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Bistro Vivant's Ed Hardy Waxes Philosophical on Burgers

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Welcome to On The House, a guest column written by a member of DC's restaurant industry, sharing behind the scenes info, insider knowledge and more. Here, Bistro Vivant chef Ed Hardy offers his own musings on what makes a good burger.

edhardysquare.jpgI'll always love burgers, and burgers will always love me back. I'll never worry about unrequited love. Years from now, when my doctor tells me to cut back, it'll just mean that I'll hold the fries. Dishes come and go in the American culinary lexicon, but the humble burger remains. In fact, it's the one truly American dish that has gone global. I don't pretend to know what fine dining and bistro food will look like 30 years from now, but I do know that hamburgers will be on the menu. So with each bite I can reflect on the past and think about the future? a future where my wife (@francoise_v) is sound asleep and I can continue my late-night experiments with replicating White Castle sliders.

I think a true test of a chef and his kitchen is a hamburger. I wasn't able to define that thought until very recently, but it helps explain why there's always a burger in front of me when I dine out. It doesn't make a difference if it's a Michelin-starred restaurant or a sleepy diner. My friends and family always look at me funny when I pass over seemingly tempting menu items and head straight for the burger. "Aren't you a chef?" they ask, "don't you want to try the sea urchin foam with the quail's eggs? Or the terrine of local squirrel?" Nope! I know what those taste like. What I don't know is if there is a subtle surprise waiting for me in a dish that I know will, at the very least, be satisfying.

And, as I mentioned, that burger will tell me more about that chef and his kitchen than any gastronomic flight of fancy. Burgers are hard to get exactly right and easy to get wrong. The bun could be off or be the wrong size; the grind on the meat could be off; there could be too much or too little char on the meat; the seasoning could be off; the toppings could be ridiculous and/or distracting and so forth.

A perfect burger has every element and culinary decision that led to its creation in balance. For me, it doesn't matter so much what style of burger (A Hamburger Today has a great burger style guide) I'm chowing down on, just that the burger is true to itself. If I'm eating a roadside burger, then it better not have artisan bacon and microgreens. If I'm eating a steakhouse burger, then you'd better believe I'm looking at the texture of the grind. Interesting toppings? Yeah, I'm game, but just don't go crazy. A little sriracha and ginger-pickled veg? Why not? Pretzel roll with sauerkraut? I'll strap on my lederhosen and give it a try. Smashed burgers? Wisconsin butter burgers? Patty melts? Down the hatch!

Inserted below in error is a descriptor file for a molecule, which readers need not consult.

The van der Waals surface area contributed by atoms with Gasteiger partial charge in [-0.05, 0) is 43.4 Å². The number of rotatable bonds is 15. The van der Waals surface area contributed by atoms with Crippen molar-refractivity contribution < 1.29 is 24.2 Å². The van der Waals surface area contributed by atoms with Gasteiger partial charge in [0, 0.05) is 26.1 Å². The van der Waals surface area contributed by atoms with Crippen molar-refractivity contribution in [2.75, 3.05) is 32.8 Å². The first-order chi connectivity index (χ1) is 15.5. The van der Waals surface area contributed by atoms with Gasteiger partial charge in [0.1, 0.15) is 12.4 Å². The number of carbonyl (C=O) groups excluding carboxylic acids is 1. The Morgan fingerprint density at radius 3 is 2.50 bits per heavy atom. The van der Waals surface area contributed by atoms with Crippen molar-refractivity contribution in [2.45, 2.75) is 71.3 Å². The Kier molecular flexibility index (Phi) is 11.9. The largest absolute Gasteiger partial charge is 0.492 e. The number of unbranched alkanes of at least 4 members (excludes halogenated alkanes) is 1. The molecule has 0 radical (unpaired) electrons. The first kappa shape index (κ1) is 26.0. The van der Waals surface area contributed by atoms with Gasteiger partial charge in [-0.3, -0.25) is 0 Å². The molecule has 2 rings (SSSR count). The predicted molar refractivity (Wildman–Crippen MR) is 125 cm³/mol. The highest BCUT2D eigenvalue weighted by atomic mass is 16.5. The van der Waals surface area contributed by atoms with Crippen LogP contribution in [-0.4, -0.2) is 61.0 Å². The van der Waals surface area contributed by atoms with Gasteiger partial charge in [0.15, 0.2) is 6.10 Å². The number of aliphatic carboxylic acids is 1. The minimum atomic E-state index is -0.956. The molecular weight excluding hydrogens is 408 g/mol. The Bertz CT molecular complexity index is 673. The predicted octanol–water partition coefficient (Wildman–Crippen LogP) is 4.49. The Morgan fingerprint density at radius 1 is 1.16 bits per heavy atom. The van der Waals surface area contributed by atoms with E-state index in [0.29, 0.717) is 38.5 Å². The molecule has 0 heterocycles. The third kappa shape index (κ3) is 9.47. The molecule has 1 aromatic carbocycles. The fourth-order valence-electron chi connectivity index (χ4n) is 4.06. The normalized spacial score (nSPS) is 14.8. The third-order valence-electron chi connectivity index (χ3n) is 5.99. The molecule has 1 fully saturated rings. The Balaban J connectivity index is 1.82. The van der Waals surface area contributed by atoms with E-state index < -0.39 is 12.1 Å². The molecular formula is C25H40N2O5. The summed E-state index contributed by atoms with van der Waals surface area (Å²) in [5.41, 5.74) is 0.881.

Rules? There are no rules! Just as long as everything is in delicate balance. The topping should complement the beef, the bun should hold everything together but not get in the way. If there's a special flavor profile that you're trying to achieve (earthy, spicy, cheesy, smoky, etc.) then get to the point and don't disappoint with weak flavors. Most importantly, consistent execution matters. There's nothing more heart-breaking than a burger that was a good idea that has been allowed to backslide into blandness.

I know I said "there are no rules" — I may have spoken a bit hastily. It occurs to me that there are a couple actually worth following:

1. The bun must not be brioche. A true brioche bun will have a high component of butterfat which will inevitably cause the bun to go all squishy and eventually dissolve into a wet mess. No. Brioche. Buns.

2. Waygu burgers are always a terrible idea. If a patty is made with ground Waygu it will be like eating dripping mush. Not a pleasant burger experience. At this point I imagine there are some folks out there in Eater-dom saying "Not true! I had a delicious non-mushy Waygu burger the other day!" To you I say: "Congratulations! You just overpaid for a regular 80/20 blend that wasn't Waygu!."

3. Sliders are not mini-burgers. Learn the difference.

4. Don't attempt to define the undefinable. Heston Blumenthal and Nathan Myhrvold have recently attempted to create "perfect" burgers. There is no such thing. It's the Schroedinger's Cat of Hamburger Theory. The mere act of trying means you've already lost.

Grab a Bistro Burger with dry aged beef, onion chutney, aged cheddar, truffle mayo, Nueske's Bacon and foie gras at Bistro Vivant.
—Ed Hardy
· All Previous Burger Week Coverage {-EDC-]
· All Previous Bistro Vivant Coverage [-EDC-]

Bistro Vivant

1394 Chain Bridge Road, McLean, VA 22101 703-356-1700

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